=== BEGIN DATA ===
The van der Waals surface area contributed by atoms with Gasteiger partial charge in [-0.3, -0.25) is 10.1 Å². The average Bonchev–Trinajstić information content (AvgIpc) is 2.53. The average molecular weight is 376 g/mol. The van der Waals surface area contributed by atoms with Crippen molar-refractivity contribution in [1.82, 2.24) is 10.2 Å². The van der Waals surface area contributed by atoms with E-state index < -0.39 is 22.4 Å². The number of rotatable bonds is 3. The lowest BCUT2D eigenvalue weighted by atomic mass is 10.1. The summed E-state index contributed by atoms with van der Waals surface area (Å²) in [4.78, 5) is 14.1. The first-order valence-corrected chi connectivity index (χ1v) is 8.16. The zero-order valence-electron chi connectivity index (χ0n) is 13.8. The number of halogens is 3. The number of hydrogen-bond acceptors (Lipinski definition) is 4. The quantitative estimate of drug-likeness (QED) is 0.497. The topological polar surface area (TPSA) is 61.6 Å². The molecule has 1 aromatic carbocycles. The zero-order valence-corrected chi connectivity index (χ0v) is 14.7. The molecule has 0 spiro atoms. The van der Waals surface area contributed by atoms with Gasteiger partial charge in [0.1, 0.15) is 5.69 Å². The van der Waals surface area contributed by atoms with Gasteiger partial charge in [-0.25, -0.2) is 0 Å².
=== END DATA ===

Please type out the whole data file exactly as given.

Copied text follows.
The van der Waals surface area contributed by atoms with Gasteiger partial charge in [-0.3, -0.25) is 10.1 Å². The average Bonchev–Trinajstić information content (AvgIpc) is 2.53. The average molecular weight is 376 g/mol. The van der Waals surface area contributed by atoms with Crippen molar-refractivity contribution in [1.82, 2.24) is 10.2 Å². The van der Waals surface area contributed by atoms with E-state index < -0.39 is 22.4 Å². The number of rotatable bonds is 3. The lowest BCUT2D eigenvalue weighted by atomic mass is 10.1. The summed E-state index contributed by atoms with van der Waals surface area (Å²) in [4.78, 5) is 14.1. The first-order valence-corrected chi connectivity index (χ1v) is 8.16. The zero-order valence-electron chi connectivity index (χ0n) is 13.8. The number of halogens is 3. The number of hydrogen-bond acceptors (Lipinski definition) is 4. The quantitative estimate of drug-likeness (QED) is 0.497. The topological polar surface area (TPSA) is 61.6 Å². The molecule has 1 aromatic carbocycles. The zero-order valence-corrected chi connectivity index (χ0v) is 14.7. The molecule has 0 spiro atoms. The van der Waals surface area contributed by atoms with Gasteiger partial charge in [0.1, 0.15) is 5.69 Å². The van der Waals surface area contributed by atoms with Gasteiger partial charge in [-0.25, -0.2) is 0 Å².